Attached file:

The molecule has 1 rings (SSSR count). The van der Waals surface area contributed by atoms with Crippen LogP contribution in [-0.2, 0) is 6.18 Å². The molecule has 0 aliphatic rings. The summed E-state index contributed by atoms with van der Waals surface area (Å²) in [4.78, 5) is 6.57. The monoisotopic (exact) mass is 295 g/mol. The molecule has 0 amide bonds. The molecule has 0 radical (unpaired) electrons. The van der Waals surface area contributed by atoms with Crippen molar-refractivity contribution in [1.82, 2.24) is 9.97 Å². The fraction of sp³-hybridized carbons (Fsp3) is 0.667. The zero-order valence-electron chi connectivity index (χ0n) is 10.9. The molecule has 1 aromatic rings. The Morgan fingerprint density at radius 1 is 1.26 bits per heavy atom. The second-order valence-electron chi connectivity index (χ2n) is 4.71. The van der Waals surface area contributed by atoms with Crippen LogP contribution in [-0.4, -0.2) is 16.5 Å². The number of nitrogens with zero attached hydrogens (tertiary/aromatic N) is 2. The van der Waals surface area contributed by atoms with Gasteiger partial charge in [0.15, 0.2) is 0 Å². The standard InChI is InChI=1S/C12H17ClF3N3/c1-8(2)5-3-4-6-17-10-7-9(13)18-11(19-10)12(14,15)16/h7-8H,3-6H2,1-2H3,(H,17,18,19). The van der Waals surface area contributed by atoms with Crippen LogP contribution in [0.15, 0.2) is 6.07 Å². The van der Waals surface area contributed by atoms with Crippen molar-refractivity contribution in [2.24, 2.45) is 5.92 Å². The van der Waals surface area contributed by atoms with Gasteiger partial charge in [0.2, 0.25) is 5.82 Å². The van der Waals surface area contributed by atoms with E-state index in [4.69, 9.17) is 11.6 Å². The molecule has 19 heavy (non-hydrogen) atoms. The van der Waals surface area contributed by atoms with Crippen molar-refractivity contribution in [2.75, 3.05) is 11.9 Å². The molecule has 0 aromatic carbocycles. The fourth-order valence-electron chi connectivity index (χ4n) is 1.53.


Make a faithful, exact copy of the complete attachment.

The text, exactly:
The molecule has 1 rings (SSSR count). The van der Waals surface area contributed by atoms with Crippen LogP contribution in [-0.2, 0) is 6.18 Å². The molecule has 0 aliphatic rings. The summed E-state index contributed by atoms with van der Waals surface area (Å²) in [4.78, 5) is 6.57. The monoisotopic (exact) mass is 295 g/mol. The molecule has 0 amide bonds. The molecule has 0 radical (unpaired) electrons. The van der Waals surface area contributed by atoms with Crippen molar-refractivity contribution in [1.82, 2.24) is 9.97 Å². The fraction of sp³-hybridized carbons (Fsp3) is 0.667. The zero-order valence-electron chi connectivity index (χ0n) is 10.9. The molecule has 1 aromatic rings. The Morgan fingerprint density at radius 1 is 1.26 bits per heavy atom. The second-order valence-electron chi connectivity index (χ2n) is 4.71. The van der Waals surface area contributed by atoms with Crippen LogP contribution in [-0.4, -0.2) is 16.5 Å². The number of nitrogens with zero attached hydrogens (tertiary/aromatic N) is 2. The van der Waals surface area contributed by atoms with Gasteiger partial charge in [0.15, 0.2) is 0 Å². The standard InChI is InChI=1S/C12H17ClF3N3/c1-8(2)5-3-4-6-17-10-7-9(13)18-11(19-10)12(14,15)16/h7-8H,3-6H2,1-2H3,(H,17,18,19). The van der Waals surface area contributed by atoms with Crippen LogP contribution in [0.15, 0.2) is 6.07 Å². The van der Waals surface area contributed by atoms with Crippen molar-refractivity contribution in [2.24, 2.45) is 5.92 Å². The van der Waals surface area contributed by atoms with Gasteiger partial charge in [0.2, 0.25) is 5.82 Å². The van der Waals surface area contributed by atoms with E-state index in [4.69, 9.17) is 11.6 Å². The molecule has 19 heavy (non-hydrogen) atoms. The van der Waals surface area contributed by atoms with Crippen molar-refractivity contribution in [2.75, 3.05) is 11.9 Å². The molecule has 0 aromatic carbocycles. The fourth-order valence-electron chi connectivity index (χ4n) is 1.53.